ONEMy sister-house collapsed-again. Our aunties collected us up. St. Patrick's midnight bells shiver up my neck hairs. I quiet-step over my sleeping sisters, sneaking through Auntie Elsie's front door to the wishing sewer. Carved on the iron grate is 1953, the year I came out of the water and became a girl. I release one smooth stone, a wish. Pebble small, pebble white, let me stay here all my nights. Second stone carries a spell. Abra-can't-grab-ya, no beans can have ya. Third stone, an offering, a prayer. Oh, suffering children Lord, deliver us from Aunt Moral Corruption. Sacrifice swallowed. There, that's done it, Jasper. We'll be okay now. Back inside, I crawl into the spy cave, resting my cheek on a rug that smells like an old man's suit. Tires ringing over the grate snap me up. I peek through the curtains. A car marked POLICE MONTRÉAL creeps like a panther against the curb. Bleedin' Jesus, they're back. Auntie's slippers slap down the hall to the knock. Boots, big as tool boxes, step in, crushing the blue flowers on the runner. "Just checking everything's settled, ma'am." "Their mother is at St. Mary's and we've made arrangements for the girls." "You hear of these things, but you never think . . . Hope things improve." "Well, they can't get worse." Hear that, Jasper? No worses. We're staying.In the kitchen Auntie hums "Joyful, Joyful" and motes swirl on the sunstream like they know the words by heart.Sister number one skedaddles out the front door and into Scotty Davenport's convertible.I duck when Reverend Lowry swoops in like an angry owl, snatching sisters two and three, walloping them with a prayer before leaving, "And for these lambs, so scarred by man's depravity, give strength and travelling mercies. Amen and amen."Down the path they go, shoulders freshly loaded with the sins of our father who aren't in heaven.Aunt Dolores pulls into the empty spot by the curb. Sister four bounces away. "Hey, Auntie Dee, you get the pick of the Appleton tree." Sister five slips out the back door without making a sound.Mr. Whiskers chases rainbows sprinkled on the rug from the fancy vase. Look, Jasper, a sign, like when the Almighty delivered Noah.Tell me the boat story, Hari.Um, one night, a slice of moon fell into the ocean. Kangaroos welcomed us aboard Jasper's Jewel. We sailed to Kentucky where all the reindeer wore blue sweaters and- "Hariet." Aunt Elsie tilts the green velvet chair. "Come on out, now. Mrs. MacLaren is here. Where's your coat?" "At the MacLaren's. Under Jinxie's head." "It's near freezing today." A grey sweater is sacrificed from the back of the closet. "You know, we wish we could keep you, too, but one is all we can manage and Jennah needs to be near her job." Auntie's pretty fingers triple roll the sleeves. "There, how's that?"The wool is the prickly kind. "Spectacular, Auntie." At the train station I wait where I've been told to stay put. I can't see the dragon's tail, but a worrisome blackness puffs from nose to middle. Cripes, Jasper, it's coughing like Grandpa before he went to meet his baker. Riding a red-nosed dragon train to the ocean twists Jasper with excitement. I shove him down. You forgetting the horrification waiting at the end? Indescriptable acts upon my person, that's what. Mrs. MacLaren comes hurrying down the platform with the ticket and takes me by the hand to feed me to the dragon. "Up you get." The step is half as high as me, which would be no trouble except for the situation under my dress. "Come on, Hariet, you're too heavy for lifting." I oblige, hoisting up my eight years of flesh and bone. "Good Lord, child, where are your panties?""Jory got the last ones." One thing learned being smallest of six: you get what you get and most times you don't.She sacrifices fifty cents. "No time now. If you see a five-and-dime could you manage to buy a pair?" If I can travel my lone self from Montreal to Halifax to Sydney, I can buy underwears. They'll be pink . . . no, green, with little flowers. "Mrs. MacLaren?""Yes?"A salt-moon winks on my scuffy shoe as I tap the metal step like a world famous rocket dancer. "Spit it out.""Is Daddy in a whale like Jonah?""He's where he can't hurt anyone ever again.""But what if his going hurts in my belly?""Just drink some warm milk and you'll be fine.""Mrs. MacLaren?""What is it now?""Jinxie likes her white ear scratched best.""Soon as your mummy is on her feet you'll be back scratching her ear yourself. Off you go now and find a seat."I can read so I know the brass-buttoned ticket-puncher is William. Jasper quivers in my pocket. Don't be scared. Mr. Brassbuttons is just a walrus with a fancy biscuit tin on his head."Ticket, miss." I dig inside Grandma's broke-strap carryall, past my swirl-coloured ball, Jasper's matchbox bed, toothbrush, bottle of hero ashes, and mittens that Grandma knit, to reach the ticket. "Quite the journey you're taking. Someone meeting you in Halifax?""No. My Auntie Moral Corruption is collecting me in Sydney.""Who?""After my sisters got doled out she was the only one left." I heave the God-have-mercy load off my chest. "Beans. There's big trouble with them.""There's no trouble in beans, little miss. Settle in. You've a long haul ahead, but there's nothing like October pictures from a train to pass the miles." Walruses have lovely whiskers and a lot of goodness tucked in their folds. I push back the stress-curls forever jouncing out of my braids. "You got kids?""Three little misses and a mister."Well, there's a universe of a letdown, Jasper. He won't be wanting another miss. A stop brings travelers hurrying for seats. A green-suited badger. A silky Siamese, her parfum d'lilac tail brushing noses down the aisle. A plaid-vested beaver risks sitting with a half-dressed Hariet. Not that the lady has big teeth, she's just the busy kind that thought to pack a good lunch, plus she knows about dams, and that too many paper cones of water has me at bursting. "Come on, little dearie, facilities are this way."I've never had anything so shocked with tongue pleasers as what Mrs. Beaver stuffed between two pieces of bread. "Thanks, lady, this is spectacular.""And where are you from?""The sister-house is where I live most the time.""Like a convent?""Nothing like. There're no grey nuns with rulers. In my sister-house, June makes the walls. Jory is the roof. Jillianne is the floor. Jennah, she's the windows, fluttery with lacey curtains. And Jacquie is the yellow door. And Jasper and me tuck ourselves safe inside and tell stories.""Well, yes. I'm sure you do." She licks her hankie and swipes mustard from my cheek. "You're awfully little to be travelling on your own.""My mummy's sick with a conniption. Auntie Elsie's keeping Jennah. Grandma's puttin' up with June and Jacquie. Auntie Dolores nabbed Jory. Jillianne and my dog are with Mrs. MacLaren. But Jasper's come along with me.""Jasper your brother?""No, ma'am, my seahorse.""Let me guess, your name is Jane or Jessie?""I was a hoped-for Joshua. Everyone said with another girl my daddy had a string of jewels.""Ah, so it's Jewel.""No, Hariet. A one r Hariet. Mummy messed up the papers on account of I used up her neverlasting nerve.""Bet your father is Harold then.""No, Vincent." "And where is he?""Um . . . incarcerated in a Turkey prison.""Why?""For . . . poaching tigers.""Really?"Don't tell he put a bustard in Jacquie's oven or we won't get another brownie."What really happened is . . . this flash tidal wave reared up and he drowned trying to save my dog who fell into the vast Saint Lawrence. Jinxie washed ashore downriver but a giant otter dragged Vincent out to sea."A consoling brownie lands in my hand. "And where will you be staying?""With Auntie Mary Catherine and her lady friend. They eat little girls like bean burritos, but everyone else was already too full up with me. You got kids?" Mrs. Beaver opens a photographic accordion of kids dancing ballet and blowing at birthday candles. The pictures make a grey-socked, one r'd Hariet wish she hadn't swallowed the second brownie."Let's get you comfy for the night." William Walrus makes a bed on two seats with sheets that don't smell a bit of piss or snot and a pillow so feather-puffed a thousand eider-ducks must be naked somewhere. He gives me three digestives and warm milk. On the strawberry side of his chocolaty hand he writes: 1961. "You know what this is, little miss?""The year of our Lord?""Watch old William's hand." He turns it right around. "See? The whole world can get turned upside down and this year still lands right. There's good ahead. Old William sees it.""You see a store to buy underwears for fifty cents?" "There's an hour between trains tomorrow and I know just the place. Hunker down this way so you'll see the sky when you wake."When riding a dragon, chomp-chomp, chomp-chomp, chomp-chomping away the miles from where you came there's nothing nicer than a walrus singing, "There's a place for you, somewhere a place for you. Peace and quiet and underwears. Take my hand and we'll buy a pair . . ."Mrs. Kramer of Kramer's General Store is a hen clucking over my circumstances. My new panties are white with a tiny pink flower and a green bow so I get everything I ever wanted. "Lord a tunder, darlin', Sydney's too cold this time a year for bare legs. On with these woolies." She snaps me into tights like Dr. Herbert takes to a glove. It'd be nice living with a wing-over-the-shoulder hen. "You got kids, Mrs. Kramer?""Comin' out my ears.""Oh." I hold up the fifty cents. "I can special deliver the rest once I get settled."She plucks a quarter. "This'll do it, with change for a sweet."William Walrus tucks a wrapped sandwich into my carryall. "This train will take you right to Sydney."I hug him big. "Thank you, mister. It's been spectacular knowing you.""Hang onto that little fellow riding with you.""Jasper?""He'll lead you to your heart's double." He buttons my sweater. "And your true home."With my bum snugged into blue woolies I'm set for anything, even the devil herself. Binocular-eyed, I search for a wolf or a serpent. "Hello, sweetheart." She sneaks up from behind. "I'm Mary. Just look how you've grown." She's transfigurated into a gentle-Jesus-sweet-'n-mild getup, but Hariet Appleton knows about the snake hiding under the little sweetheart. "Under this sweater I'm scrawnier than a starving weasel. Dr. Herbert says there's not much on me worth eating, and for certain I'd give a body heartburn.""Is your trunk inside?""Wasn't much for bringing.""You're shivering. Come on, there's a blanket in the truck." No matter how hard I swallow, my bally lunch scrambles up, landing a whisker away from Auntie's red shoe. "You're safe here, I promise." She offers a tissue. "Come meet your cousins.""You've got kids?"Three exuberant mutts leap from the truck. "This is Hoover, Cork, and Wabi-sabi.""Can I ride in back with them?""The road can be a little bump-and-throw, but Wabi loves a lap up front. Let me get a bucket in case your tummy ups it again." She moves butterfly-over-flower quiet. A fat rope of hair hangs to her bum and the escaping curls are more like a party than a stress. "If you're my mummy's big sister how come you're younger?""Your mummy's had a lot of hard things." Wabi has one ear up and white splotches like paint spilled on her black fur. "Could she ever sleep with me?""She'll have your bed warmed before you climb in." I sometimes wondered where Mummy's smile went and here it is on Auntie Mary Catherine's face. On the long drive, Jasper wraps his tail around an escaping curl and near unscrews my head from its connecter. Look, over there. Mmm, smell that. Oh, what's that?"You okay, Hariet?""You grow jewels here?""You're seeing the sun on the ocean. Just so happens it's in our backyard."Up ahead, a painted roof on a fat grey barn looks like the tin has been peeled back to let fish swim in the sky. Oh, don't you wish we could live there? Like the god-listeners hear us the truck turns into the lane. A stone-faced house with two big window eyes says hello. Jasper's nose squishes against the windsheild. Look, it has a yellow door."Well, here we are.""It's . . . it's like the sister-house.""Where's that?" "Inside the locked room."She hushes my hair like she knows everything about outsides and ins. Jasper, there's a pot boiling somewhere, sure as sure.TWOI wait, like Gretel, for the beanwitches to pitch me into the oven. Fourth morning, first light, Auntie's friend, Nia, comes for me. She's a polar bear, all tall and silky white. "Hariet, come meet my friends."Jasper bows his head. Our father who harps in heaven . . . "Here, put on my sweater." Forgive us our messes . . . "Be very quiet." Yea though I walk to the belly of-Bambis?Outside the back door, Bambis gather. Auntie Mary is the mother deer, offering apples, and quiet-like they take them from her hand. Long grass glitters all fairy feathers and the ocean looks like the dragon dropped his whole treasure load. Hariet Appleton lives with a polar bear and a deer in a house that smells like Christmas at Mrs. MacLaren's. "Do you have kids, Auntie Nia?""No, but I always wanted a little girl.""To eat like a bean burrito?""Just to teach her things I know. Have her teach me back.""Could you teach me to feed the deer?"An apple slice smiles into my open hand. "Walk slow to them. If they startle and run, just joy in watching. They'll come back."Auntie Nia spreads out Scrabble squares. "You keep working and by January you'll be ahead of all the grade threes." "Jacquie's the smartest Appleton. I'm dirt stupid.""Watch your mouth, you hear. You're clay, not dirt." Auntie Mary pulls cookies from the oven. "One cookie for three words."I spell: SEAHORSE, JASPER, MARY, NIA, INX. "You want two cookies, do you?""I want another J for Jinx. You have nice names.""My given name is Eugenia. Always hated it. Mary found me Nia. It means shining purpose."Oh . . . a silvery dolphin. "Could you find one for me, Auntie Mary?"She mixes HARIET tiles. "How about RITA?""What does it mean?"She checks a big book. "Pearl.""That's nice, I guess." Jasper pokes, Oyster insides aren't near as good as shiny dolphins."Well, merciful heavens, look what's been hiding in your name all along." She spells A-R-I. "It means lion. It can also mean eagle." She lifts my chin. "Ari Lioneagle. Suits you."Pleasant Cove's grade three/four teacher has paint splatters on her white runners and hair bursting wind-happy red. "Mrs. Brown," says Auntie Mary, "this is my niece, Ari.""Well, aren't you a bright penny.""Your turkeys are spectacular.""Pardon?" I point to the apple turkeys with marshmallow heads lining the windowsill. "So happens, I'm one short." She plunks me down with supplies. "Trace your hand on the paper then cut it out."They walk to the door for some shushed-up hallway talk. Mrs. Brown comes back, situating her bottom into a chair. "Your auntie will be back at three thirty. How about you and I get to know each other before the others arrive. What were you learning at your old school?""Well . . . I didn't have much time for regular school 'cause . . . I was in Siberia hunting pandas.""And did you catch any?""No, ma'am. They're good hiders.""So what did you do?""Well . . . my daddy got sick with frostbite so I captured some wild huskies and made a sled out of a crashed airplane door and mushed him across the tundra to a hospital in Mexico."Mrs. Brown snatches me from my chair like a lizard takes a fly. "Glory beaver, you're a story weaver." Her chest clouds under my cheek. Jasper, look at all her goodness poking out the sides of the chair.My stick loops in the water, churning out sister-mail. Dearest Jennah, June, Jacquie, Jory, and Jillianne: Moral Corruption is turning out to be a stupendous place to wait out the glorious revampment of the Appletons. I've got a job earning a whole dollar a week collecting shore treasures with my best-ever friend Sadie O'Shaughnessy. The aunties' old barn is a skyfish gallery, where driftwood becomes mystical beings with sea-glass eyes and red dirt changes into turtles swimming from the sides of shiny pots. There's more musical wonder here than at the First Pentecostal on Hallelujah-Jesus-is-Risen Sunday. Huey and Jake fiddle and have me clogging out the Lioneagle dance. It all sets a body wondering why the Almighty is so spit-faced mad at the aunties for the less beans horrification.Sadie settles on the rock beside me. "Sending story waves to your sisters again?" "Yeah." I open my hand in the little rock pool. "Have a swim, Jasper.""Jasper's magic, ain't that right, Ari? Can he rides in my pocket for a while?" Sadie knows about pocket friends. She lives two plots over with Huey Butters and his Missus. Huey and the Missus go together like a strong mast and a fat-bottomed boat, a perfect pair for stormy seas. Sadie told me they had a son never returned from war, one lost to the sea, and a wee girl buried in the churchyard. The Butters' house is filled with a half-dozen of other people's kids. Sadie says it's the best place she's ever stayed and, like me, she's stayed around a lot. Day's end lands me in a forest-scented room where logs sleeping one atop the other make my walls. The ocean hush, hush, hushes up over the cliff, sneaking along the grass, through the window and into my breath. I wonder if the dragon hid me inside his mountain and no one knows where I am. Not that I want to be found, just maybe wanting to know that some persons notice I'm missing. Auntie Nia asks, "Having trouble sleeping?" I say yes because that brings honey-vanilla chamomile tea and a story about Ari Lioneagle's adventuring. Then, a whispered prayer, you're a treasure girl, and nothing that anybody did, nothing that happened was ever your fault. "Is there a God of our Mothers?"Auntie Nia sparkles in the moonspill from the window. "Of course. You've seen her breath on the morning grass." She unburies my face from its stressload of hair. "Sleep now.""Auntie, walruses know secrets.""Aye, they do. Listen and they'll whisper you to dreams."Auntie Nia makes clattery kitchen noise to let me know I'm welcome on the morning hunt. She says I've an eye for the creatures hiding in the driftwood that the sea ladies leave for us overnight. "Does the sun's mother yell at him for spilling all this colour?"Her pale eyes soak up the rainbows filling the new-day ocean. "It's her who kicks him out of bed saying, 'Make me another pretty picture.'""The sun has a nice mother, eh." I push up a smooth curve of wood, taller than me. "Look, a dancing porpoise.""Is there any better find to start the day? Let's go spill some colour on it." Back at Skyfish, Auntie Nia sets to coaxing an ocean fairy out of an arch of driftwood with sandpapery hands, two Band-Aids covering yesterday's nicks.Mummy's hands were like the row of pink pencil crayons at Ted's Hobby Shop, sharp and perfect. Jasper rides the turn of Auntie Mary's wheel as her mucky hands birth a pot. The clay bits she trims away are mine. Sometimes a fat chunk, like an extra serving of cake, drops my way and Auntie winks. It feels live-earth as I pat it flat. I make stars or moons or suns with tin cutters, fancying them up with pearly shell bits, sea-smoothed glass and glazes. Auntie tucks them in the kiln whenever there's room and you just never know what surprises will come out. Big mitts protect her hands as she lifts out a tray. "Your pots are spectacular, Auntie."Nia says, "Because Mary knows the clay has the spirit of a child in it.""Like a ghost?""No, it's mouldable, a ball of possibilities. And clay absorbs water, same as you soaking up everything in your path. And with a little added grit, but not too much, the clay becomes stronger.""Will you teach me?" "After this order is shipped, we'll start lessons. You're going to make a great potter."Yellow balloons float from my belly to my heart. "Really?""Look at these." Mary shuffles the bits on a tray. "They're pretty enough to sell. What are you going to do with them?""They're for my birthday. I'm just waiting on something from Huey."I unpocket the agreed-upon dollar for twelve brass rings and fishing line. Huey pushes back my hand. "No need, dolly. I got the materials for free. It just took a little bend and solder."Mrs. Butters snatches up the dollar, tucking it between her sugar-sack mammers. "Now, girlie, what's you a doin'?""Making presents. Auntie Mary read me The Hobbit. They give gifts on their birthdays." Before the clock reaches bedtime, twelve chimes hang from the rafters. They tinkle fairy-like when the oldest foster, Jake, opens the door, all tired and fish-soaked. He looks up. "That's a pretty sound to come home to." He loads a bowl with down-home stew and opens a homework book. Music always taps in his foot and sweetness stirs in his butterscotch eyes. Jasper says I'll marry him when I'm filled out as beautiful as Jennah. He looks up from his book. "Come out on the boat Saturday, if you like. I'll show you a family of pilots.""Won't they be drowned by then?"His cheeks pink like raspberry ice cream. "They're a kind of whale.""Do they fly?""In their own way." Mrs. Butters' busy hands turn out a warm sock. "Huey will see you safe home, now." Sadie takes one hand and Huey the other and we set sail. The big night speaks in rustles and hoots asking for a song to light the road home and we oblige.Her eyes they shone like the diamondsYou'd think she was queen of the landAnd her hair hung over her shouldertied up with a black velvet band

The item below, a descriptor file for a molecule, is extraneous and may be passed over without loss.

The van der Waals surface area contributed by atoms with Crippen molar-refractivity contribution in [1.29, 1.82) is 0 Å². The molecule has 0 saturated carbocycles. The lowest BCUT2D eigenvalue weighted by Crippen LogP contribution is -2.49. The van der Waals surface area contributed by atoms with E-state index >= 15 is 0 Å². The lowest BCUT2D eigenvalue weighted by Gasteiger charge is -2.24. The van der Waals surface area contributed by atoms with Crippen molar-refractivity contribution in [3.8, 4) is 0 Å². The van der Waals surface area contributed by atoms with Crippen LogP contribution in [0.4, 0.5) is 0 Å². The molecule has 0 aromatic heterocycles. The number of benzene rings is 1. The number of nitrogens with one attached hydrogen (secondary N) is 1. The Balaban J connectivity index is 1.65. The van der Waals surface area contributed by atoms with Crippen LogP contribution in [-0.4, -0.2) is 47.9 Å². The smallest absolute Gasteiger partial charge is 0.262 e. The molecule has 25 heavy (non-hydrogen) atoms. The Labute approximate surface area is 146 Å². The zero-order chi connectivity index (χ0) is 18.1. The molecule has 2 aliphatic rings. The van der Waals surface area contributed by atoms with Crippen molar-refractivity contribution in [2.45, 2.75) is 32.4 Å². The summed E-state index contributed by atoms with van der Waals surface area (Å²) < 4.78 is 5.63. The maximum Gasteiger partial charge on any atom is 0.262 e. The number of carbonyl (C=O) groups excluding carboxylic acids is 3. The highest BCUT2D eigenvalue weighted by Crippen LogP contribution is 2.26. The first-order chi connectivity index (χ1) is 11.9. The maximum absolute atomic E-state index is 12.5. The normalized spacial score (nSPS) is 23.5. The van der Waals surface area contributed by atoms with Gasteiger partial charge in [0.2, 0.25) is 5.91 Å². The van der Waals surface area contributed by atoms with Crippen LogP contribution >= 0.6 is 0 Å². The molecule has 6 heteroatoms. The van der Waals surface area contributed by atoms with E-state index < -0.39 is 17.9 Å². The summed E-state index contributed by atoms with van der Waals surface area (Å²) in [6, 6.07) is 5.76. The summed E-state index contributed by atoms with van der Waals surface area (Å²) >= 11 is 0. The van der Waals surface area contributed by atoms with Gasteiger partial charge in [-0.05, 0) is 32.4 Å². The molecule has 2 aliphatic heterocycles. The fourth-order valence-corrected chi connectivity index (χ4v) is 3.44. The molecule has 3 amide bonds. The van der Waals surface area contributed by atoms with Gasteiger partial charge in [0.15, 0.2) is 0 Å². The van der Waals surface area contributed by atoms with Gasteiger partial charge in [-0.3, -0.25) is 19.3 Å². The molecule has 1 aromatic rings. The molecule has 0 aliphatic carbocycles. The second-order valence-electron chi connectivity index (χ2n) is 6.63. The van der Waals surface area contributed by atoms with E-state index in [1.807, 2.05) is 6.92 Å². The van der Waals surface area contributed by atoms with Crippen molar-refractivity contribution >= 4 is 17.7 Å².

Editorial Reviews

"Tucker's triumphant debut novel is the story of a childhood lost, a family found, and a coming-of-age, recounted in precise and poetic language. . . It is at times difficult to read, but this novel is worth every moment of pain and every tear." - Publishers Weekly, starred"It is the voice of the characters, the kindness of strangers and the ingenuity and determination of our protagonist against terrible forces that make this story sing." - San Francisco Chronicle"[An] unbelievably accomplished first novel." - NOW Magazine"Ari Appleton will take your breath away. . . Astonishingly exquisite debut novel. . . Author Tucker's prose is as lyrical and powerful as the ocean, Ari's voice as sure and strong as a rudder through wild seas. . . Her rare gift of showing us beauty, hope and humour amid profound trauma make The Clay Girl an extraordinary debut novel." - Toronto Star"A tribute to the power of a child's imagination, The Clay Girl evokes the 60s era of sex and drugs in powerful, poetic prose in what could be the debut novel of the year." - NOW Toronto"The Clay Girl by Heather Tucker is an extraordinary read from cover to cover. This is one of those all too rare novels that will linger in the mind and memory long after the book itself has been finished and set back upon the shelf." - Midwest Book Review"Ari Appleton has been dealt the worst hand ever in terms of parents: her dad is an incestuous pedophile who's both charismatic and cruel, and her mother is an incredibly egocentric addict who bore six girls and has not an iota of love for anyone but herself. But Ari attracts goodness and mines kindness even from the most surprising people, and because she is a story weaver, she reroutes her own story. Ari moves away from the drug culture and sexual revolution in Toronto in the 1960s to Pleasant Cove, an idyllic place where she is surrounded by love and nurturing. This novel is full of those take-away-your-breath lines, the ones you want to write down and keep in your pocket for when you need them. Ari joins the ranks of heroines like Lyra Belacqua or Liesel Meminger, girls who take the worst society has to offer and turn it into strength and kindness." - Linda Sherman-Nurick Cellar Door Bookstore (Riverside, CA)"This is a beautifully written story of strength and resilience, leading to ultimate victory over seemingly impossible challenges. Hariet/Ari/Arielle (known by various names to different people at different times) was born into an epically dysfunctional family. She must deal with an uncaring mother, a sexual predator father, and an abusive stepfather while being denied escape to a loving, supportive aunt. Despite these and other challenges, the girl not only survives, but, with help from caring teachers, grows into a strong young woman who finds love and is able to nurture others as well as herself. This book, which is like no other in terms of character, voice, and plot, rewards the reader with a memorable heroine who triumphs over daunting odds." - Joe Strebel, Anderson's Bookshop (Naperville, IL)"In Heather Tucker's debut novel, The Clay Girl, the language is consistently playful and evocative, the characters are disturbing and lovable, the plot is profound and carefully constructed. Tucker's voice is unique and powerful. She is certainly a writer to watch." - Michelle Berry, author of Interference"In Ari Appleton, Heather Tucker has created an unforgettable little girl whose resilience in the face of heartbreaking circumstances is remarkable. The Clay Girl tackles a difficult subject with tenderness, empathy and unflinching honesty." - Lynne Kutsukake, author of The Translation of Love"Stunning - a really great novel full of enormously difficult life situations yet handled by an author blessed with a flair for language, poetics, insight, truly great characters and a kind of grace that defies description. A coming-of-age like no other. Don't miss this!" - Sheryl Cotleur, buyer at Copperfield's "?The Clay Girl is a novel imbued with the language of childhood, tangled by fears and fantasy, into a painfully brutal fairytale. Ari too often has to face tragedy with her brave strong heart as she is repeatedly ripped from her home, sometimes landing in a better place, sometimes in a broken place, she never stops hoping for a place to belong. This unforgettable debut is as full of grace, spirit, and tenacity as Ari, and like Ari faces uncomfortable truths with tenderness and imagination."- Luisa Smith, buyer at Book Passage "WOW! Incredible writing meets an absolutely devastating story in this amazing poetic debut novel. The struggle to overcome brutal emotional and physical trauma in childhood colors every aspect of the lives of the Appleton sisters. Tucker's writing is edgy, sparse, and inventive as she expertly shows us the inner thoughts and workings of a truly dysfunctional family which manages to maintain hope and grace despite incredible odds. Achingly beautiful!" - Phyllis Spinale of Wellesley Books"A difficult subject but a very moving read." - Book Trail"This is definitely one of my favourite books of all time, and I will be recommending it to every reader I come across!" - Flavia the Bibliophile "The Clay Girl by Heather Tucker is an amazing debut. The story of Ari, youngest of six sisters in a most dysfunctional family is told slant - in language so poetic, so allusive, so enigmatic. . ." - Vicky Lane Mysteries blog "This book left me searching the depths of my subconscious for the shape of my soul - I still haven't found it. But the narrative voice smoothly evolves from the perspective of a young girl to a young woman, and the main character, Ari, is so engaging that she distracts you from her horrific past. I was more than happy to float alongside her through a story that evolved the ways I look at myself, at others, and at love." - Lara Hnizdo, Boulder Book Store (Boulder, CO)